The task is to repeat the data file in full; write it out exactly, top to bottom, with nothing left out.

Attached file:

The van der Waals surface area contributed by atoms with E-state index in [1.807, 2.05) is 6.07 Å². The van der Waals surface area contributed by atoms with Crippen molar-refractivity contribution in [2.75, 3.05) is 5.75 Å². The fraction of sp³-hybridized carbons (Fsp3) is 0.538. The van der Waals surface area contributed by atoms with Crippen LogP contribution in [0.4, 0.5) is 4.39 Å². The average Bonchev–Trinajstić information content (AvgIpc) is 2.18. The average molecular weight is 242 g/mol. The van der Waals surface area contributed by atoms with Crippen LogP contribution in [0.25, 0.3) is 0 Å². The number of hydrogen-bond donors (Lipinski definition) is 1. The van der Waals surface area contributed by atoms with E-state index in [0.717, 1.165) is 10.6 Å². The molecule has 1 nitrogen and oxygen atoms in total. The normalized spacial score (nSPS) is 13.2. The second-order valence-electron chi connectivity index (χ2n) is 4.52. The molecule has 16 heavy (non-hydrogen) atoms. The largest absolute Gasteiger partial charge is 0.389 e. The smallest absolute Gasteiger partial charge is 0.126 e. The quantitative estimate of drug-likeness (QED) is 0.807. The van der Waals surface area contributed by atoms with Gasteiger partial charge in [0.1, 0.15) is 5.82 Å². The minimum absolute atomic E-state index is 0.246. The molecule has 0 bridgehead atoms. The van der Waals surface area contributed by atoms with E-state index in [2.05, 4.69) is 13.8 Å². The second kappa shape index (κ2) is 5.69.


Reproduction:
The van der Waals surface area contributed by atoms with E-state index in [1.807, 2.05) is 6.07 Å². The van der Waals surface area contributed by atoms with Crippen molar-refractivity contribution in [2.75, 3.05) is 5.75 Å². The fraction of sp³-hybridized carbons (Fsp3) is 0.538. The van der Waals surface area contributed by atoms with Crippen LogP contribution in [0.4, 0.5) is 4.39 Å². The average Bonchev–Trinajstić information content (AvgIpc) is 2.18. The average molecular weight is 242 g/mol. The van der Waals surface area contributed by atoms with Crippen LogP contribution in [0.25, 0.3) is 0 Å². The number of hydrogen-bond donors (Lipinski definition) is 1. The van der Waals surface area contributed by atoms with E-state index in [0.717, 1.165) is 10.6 Å². The molecule has 1 nitrogen and oxygen atoms in total. The normalized spacial score (nSPS) is 13.2. The second-order valence-electron chi connectivity index (χ2n) is 4.52. The molecule has 16 heavy (non-hydrogen) atoms. The largest absolute Gasteiger partial charge is 0.389 e. The smallest absolute Gasteiger partial charge is 0.126 e. The quantitative estimate of drug-likeness (QED) is 0.807. The van der Waals surface area contributed by atoms with Gasteiger partial charge in [0.1, 0.15) is 5.82 Å². The minimum absolute atomic E-state index is 0.246. The molecule has 0 bridgehead atoms. The van der Waals surface area contributed by atoms with E-state index in [2.05, 4.69) is 13.8 Å². The second kappa shape index (κ2) is 5.69.